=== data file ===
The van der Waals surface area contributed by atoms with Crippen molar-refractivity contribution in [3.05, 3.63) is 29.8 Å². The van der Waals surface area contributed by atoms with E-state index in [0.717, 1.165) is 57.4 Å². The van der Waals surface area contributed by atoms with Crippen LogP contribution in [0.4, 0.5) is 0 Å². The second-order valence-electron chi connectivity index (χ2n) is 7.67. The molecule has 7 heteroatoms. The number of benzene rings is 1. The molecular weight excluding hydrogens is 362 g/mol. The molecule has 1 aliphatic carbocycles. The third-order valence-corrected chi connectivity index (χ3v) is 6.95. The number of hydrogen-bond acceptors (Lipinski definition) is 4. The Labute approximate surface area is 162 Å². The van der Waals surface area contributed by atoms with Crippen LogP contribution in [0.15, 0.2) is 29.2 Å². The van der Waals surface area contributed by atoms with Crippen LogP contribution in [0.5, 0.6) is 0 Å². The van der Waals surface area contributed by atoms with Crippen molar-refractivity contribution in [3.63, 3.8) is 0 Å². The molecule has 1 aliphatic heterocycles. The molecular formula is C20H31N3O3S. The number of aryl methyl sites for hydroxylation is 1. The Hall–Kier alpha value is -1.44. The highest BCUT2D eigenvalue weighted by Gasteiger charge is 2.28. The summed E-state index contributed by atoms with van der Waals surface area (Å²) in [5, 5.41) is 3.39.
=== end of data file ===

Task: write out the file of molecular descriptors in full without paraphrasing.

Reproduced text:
The van der Waals surface area contributed by atoms with Crippen molar-refractivity contribution in [3.05, 3.63) is 29.8 Å². The van der Waals surface area contributed by atoms with E-state index in [0.717, 1.165) is 57.4 Å². The van der Waals surface area contributed by atoms with Crippen LogP contribution in [0.4, 0.5) is 0 Å². The second-order valence-electron chi connectivity index (χ2n) is 7.67. The molecule has 7 heteroatoms. The number of benzene rings is 1. The molecular weight excluding hydrogens is 362 g/mol. The molecule has 1 aliphatic carbocycles. The third-order valence-corrected chi connectivity index (χ3v) is 6.95. The number of hydrogen-bond acceptors (Lipinski definition) is 4. The Labute approximate surface area is 162 Å². The van der Waals surface area contributed by atoms with Crippen LogP contribution in [0.15, 0.2) is 29.2 Å². The van der Waals surface area contributed by atoms with Crippen LogP contribution in [0.5, 0.6) is 0 Å². The van der Waals surface area contributed by atoms with Crippen molar-refractivity contribution in [3.63, 3.8) is 0 Å². The molecule has 1 aliphatic heterocycles. The molecular formula is C20H31N3O3S. The number of aryl methyl sites for hydroxylation is 1. The Hall–Kier alpha value is -1.44. The highest BCUT2D eigenvalue weighted by Gasteiger charge is 2.28. The summed E-state index contributed by atoms with van der Waals surface area (Å²) in [5, 5.41) is 3.39.